Russia, in her turn, is also planning to strengthen her positions in the manned space flight market by developing a new reusable spacecraft for which Roskosmos is now holding a competition. RSC Energia proposes a new reusable spacecraft Clipper, which will allow to reduce the cost of flying a cosmonaut into space by a factor of three and will significantly reduce the in-flight g-loads as compared with the Soyuz spacecraft. This will give us a significant competitive edge in the manned space flight services, which will enable the Russian manned space missions to start covering their own costs.


Reusable manned spacecraft Soyuz TMA


Manned reusable spacecraft Clipper

What space market sectors are being established for the manned space flight?

At present, in the manned space flight market four sectors are being established, which are addressed in our business plan for the Clipper.
The first of those sectors is catering for the needs of the state within the framework of the Russian Federal Space Program. For the Government customer, the cost of flying each cosmonaut on-board Clipper will be significantly lower than on-board Soyuz.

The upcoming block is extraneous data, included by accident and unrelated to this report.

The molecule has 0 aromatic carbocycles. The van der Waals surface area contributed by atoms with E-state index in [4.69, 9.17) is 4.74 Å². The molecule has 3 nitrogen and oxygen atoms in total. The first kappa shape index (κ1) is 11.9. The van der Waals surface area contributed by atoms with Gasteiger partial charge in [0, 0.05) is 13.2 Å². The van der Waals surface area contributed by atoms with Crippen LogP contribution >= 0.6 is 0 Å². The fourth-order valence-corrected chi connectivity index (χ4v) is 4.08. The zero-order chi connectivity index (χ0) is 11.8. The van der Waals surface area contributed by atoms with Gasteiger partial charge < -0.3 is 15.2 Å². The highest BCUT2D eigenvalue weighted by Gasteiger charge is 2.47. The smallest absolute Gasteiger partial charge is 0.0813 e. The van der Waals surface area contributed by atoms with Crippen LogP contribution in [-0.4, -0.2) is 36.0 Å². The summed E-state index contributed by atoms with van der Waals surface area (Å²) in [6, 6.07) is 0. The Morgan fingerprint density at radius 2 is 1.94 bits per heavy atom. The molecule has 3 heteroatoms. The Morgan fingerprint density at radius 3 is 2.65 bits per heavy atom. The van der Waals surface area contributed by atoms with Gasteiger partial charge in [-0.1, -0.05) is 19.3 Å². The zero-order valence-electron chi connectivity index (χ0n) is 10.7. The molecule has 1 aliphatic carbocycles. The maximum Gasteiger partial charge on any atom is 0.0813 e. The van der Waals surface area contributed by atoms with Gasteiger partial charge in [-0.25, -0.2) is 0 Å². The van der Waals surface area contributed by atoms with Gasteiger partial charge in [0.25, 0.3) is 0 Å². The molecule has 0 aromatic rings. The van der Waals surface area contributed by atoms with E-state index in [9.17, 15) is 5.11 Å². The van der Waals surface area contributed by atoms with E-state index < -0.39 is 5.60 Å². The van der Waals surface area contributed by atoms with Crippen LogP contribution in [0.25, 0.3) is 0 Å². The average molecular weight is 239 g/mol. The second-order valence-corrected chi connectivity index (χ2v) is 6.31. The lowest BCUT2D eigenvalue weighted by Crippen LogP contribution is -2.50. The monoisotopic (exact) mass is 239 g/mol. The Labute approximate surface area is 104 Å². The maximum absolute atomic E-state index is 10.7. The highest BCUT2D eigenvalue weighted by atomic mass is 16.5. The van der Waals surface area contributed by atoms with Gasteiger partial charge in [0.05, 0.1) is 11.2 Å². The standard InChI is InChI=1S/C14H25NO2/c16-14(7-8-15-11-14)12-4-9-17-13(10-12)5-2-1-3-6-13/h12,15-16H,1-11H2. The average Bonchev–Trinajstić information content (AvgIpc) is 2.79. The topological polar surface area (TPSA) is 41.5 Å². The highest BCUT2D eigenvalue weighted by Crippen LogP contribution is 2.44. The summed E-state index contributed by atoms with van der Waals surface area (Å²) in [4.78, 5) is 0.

The second sector includes space agencies of developing countries, and, for that matter, even the agencies of the countries participating in the ISS program when they order flights from the Russia.
The third sector of the market consists of the governmental and non-governmental research organizations of various countries where scientists want to perform expensive experiments and research in space themselves but cannot go to ISS or into orbit on-board Soyuz because of the existing price levels and high requirements for the cosmonauts’ health. The Clipper will allow bringing into orbit, alongside two professional cosmonauts, four non-professionals, as well as lowering physical loads on the human being and reducing the time needed to prepare non-professional cosmonauts for the flight down to three months instead of the current eighteen months. Thanks to the Clipper, scientists will be able to frequently fly to the International Space Station in order to conduct research there.